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Why don't you simply use only juice to dilute the honey? You have the cherries fully processed.
I only have 1 container (32 oz) of the cherry juice right now. I can buy more, but I'm not looking for it to be so strong I start thinking of cherry-flavored cough syrup! I do think you are right in that the sugar from the juice and from 3 pounds of honey is potentially overkill. But I've seen many recipes where it's 3 pounds of fruit and 3 pounds of honey per gallon. If I had 64 ounces of juice that would be nearly 5 pounds of fruit equivalent (if I've done the math right). I worry a little that would be overpowering, but that's why I'm asking for help!

Did you try this and did it turn out
Nope, this is a speculative recipe. I have enough honey to do it now, but I think I'll wait until April to start it. That gives me time to figure out what to do to tweak it. This will be my first custom recipe, and I figure I'll have to do the pH & TA to make sure it seems to be in range.
 

Jericurl

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When I have juice, I use it in place of water regardless of what I feel the lb/per gallon equivalency could be on that particular fruit.
If the juice is palatable, there is no way it's going to ferment and taste like too much of the fruit afterwards.

When I made my cherry mead, I used fruit juice and still added cherries. It tasted wonderful. My only mistake was adding a touch too much mahlab, but it is definitely a recipe I will repeat. http://www.winemakingtalk.com/forum/showthread.php?t=54888&highlight=cherry

While I understand the science minded curiosity behind your questions, you might be overthinking it a bit.

Also, I've heard that to avoid the cough medicine cherry flavor, it's best to use at least two different sources of cherry, preferably one sweet and the other tart.

eta: To answer your actual question, the only change I would make to your plan is to ditch the water and replace it with more cherry juice. (and maybe add a tiny amount of mahlab)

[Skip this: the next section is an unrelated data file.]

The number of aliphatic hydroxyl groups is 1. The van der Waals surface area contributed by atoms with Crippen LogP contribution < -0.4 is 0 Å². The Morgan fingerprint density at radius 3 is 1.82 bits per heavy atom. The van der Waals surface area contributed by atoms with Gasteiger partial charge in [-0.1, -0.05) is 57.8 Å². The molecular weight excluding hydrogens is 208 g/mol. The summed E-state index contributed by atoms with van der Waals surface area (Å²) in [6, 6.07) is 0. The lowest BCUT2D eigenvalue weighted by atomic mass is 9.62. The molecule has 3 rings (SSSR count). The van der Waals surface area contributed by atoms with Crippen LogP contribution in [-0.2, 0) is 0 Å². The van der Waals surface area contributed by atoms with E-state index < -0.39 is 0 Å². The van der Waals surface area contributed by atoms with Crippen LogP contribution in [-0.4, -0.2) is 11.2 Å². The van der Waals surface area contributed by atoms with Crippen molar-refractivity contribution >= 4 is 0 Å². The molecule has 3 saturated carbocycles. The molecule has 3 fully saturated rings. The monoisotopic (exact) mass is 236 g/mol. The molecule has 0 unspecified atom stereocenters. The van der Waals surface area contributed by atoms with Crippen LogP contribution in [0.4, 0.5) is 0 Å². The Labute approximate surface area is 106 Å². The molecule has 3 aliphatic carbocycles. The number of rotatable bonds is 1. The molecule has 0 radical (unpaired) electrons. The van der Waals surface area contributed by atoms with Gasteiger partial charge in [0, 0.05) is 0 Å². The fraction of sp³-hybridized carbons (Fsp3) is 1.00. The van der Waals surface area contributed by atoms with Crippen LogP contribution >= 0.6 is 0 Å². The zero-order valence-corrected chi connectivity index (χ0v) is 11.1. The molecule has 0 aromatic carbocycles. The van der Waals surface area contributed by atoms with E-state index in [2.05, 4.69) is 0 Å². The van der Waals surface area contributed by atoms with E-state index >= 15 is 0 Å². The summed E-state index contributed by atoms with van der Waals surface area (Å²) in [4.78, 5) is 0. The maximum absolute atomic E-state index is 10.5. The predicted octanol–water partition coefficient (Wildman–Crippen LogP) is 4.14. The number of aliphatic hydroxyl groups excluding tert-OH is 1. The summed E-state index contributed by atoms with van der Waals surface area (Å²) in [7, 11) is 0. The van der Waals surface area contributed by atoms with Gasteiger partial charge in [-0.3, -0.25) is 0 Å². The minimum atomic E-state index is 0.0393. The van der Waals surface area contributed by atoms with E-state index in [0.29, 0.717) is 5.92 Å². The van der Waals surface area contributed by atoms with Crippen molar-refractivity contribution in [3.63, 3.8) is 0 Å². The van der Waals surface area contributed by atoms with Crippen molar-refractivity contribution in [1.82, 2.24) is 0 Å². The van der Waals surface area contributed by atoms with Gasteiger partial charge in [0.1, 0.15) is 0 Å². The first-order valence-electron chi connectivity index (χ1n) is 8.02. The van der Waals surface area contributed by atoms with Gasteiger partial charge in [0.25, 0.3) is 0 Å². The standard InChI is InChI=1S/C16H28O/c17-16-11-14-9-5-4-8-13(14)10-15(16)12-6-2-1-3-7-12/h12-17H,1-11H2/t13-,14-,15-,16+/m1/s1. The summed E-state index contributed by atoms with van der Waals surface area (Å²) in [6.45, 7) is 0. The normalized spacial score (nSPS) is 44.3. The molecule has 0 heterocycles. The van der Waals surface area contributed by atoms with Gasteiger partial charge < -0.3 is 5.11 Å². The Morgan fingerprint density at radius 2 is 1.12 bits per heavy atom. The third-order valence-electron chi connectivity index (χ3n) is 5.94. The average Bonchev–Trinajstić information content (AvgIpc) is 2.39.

Bodenski

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I guess I need to pick up some sweet cherries to go in it as well then, as well as a little more juice. I doubt I've got a good cherry selection right now in the stores. Although at this point (with the pending snow) I think I just need to get the french toast fixings (milk, bread & eggs)! Anyways this recipe is on the "to-do" list and not necessarily my "do next" list.
 

BernardSmith

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Just cracked open a bottle (today) of blackcurrent - mesquite honey mead I made using blackcurrent juice to dilute the honey. Don't have my notes with me but from the label the SG was 1.050 (so I am assuming about 1 lb of honey) FG was 1.002. (so an ABV of about 6.5%) Pitched the yeast Feb 8 and bottled.... Feb 27th ! I added an extract of anise and one of paradise grains (I make my own extracts). Yeast was D47 and the wine was crystal clear. My friends loved it although this was very fruit forward and not honey forward. IMO, water is only good for cleaning, not for anything else unless you are brewing beer... or tea or coffee.
 

Bodenski

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OK. With all that I've heard, I think I'll go with this instead.

Trader Joes Tart Cherry juice (not from concentrate) 32oz X2
Trader joes Cherry juice (from concentrate) 32ox X1
3 pounds of honey. (Still up for debate)
water to 1 gallon. (if needed)
12 oz frozen dark cherries
71B-1122 yeast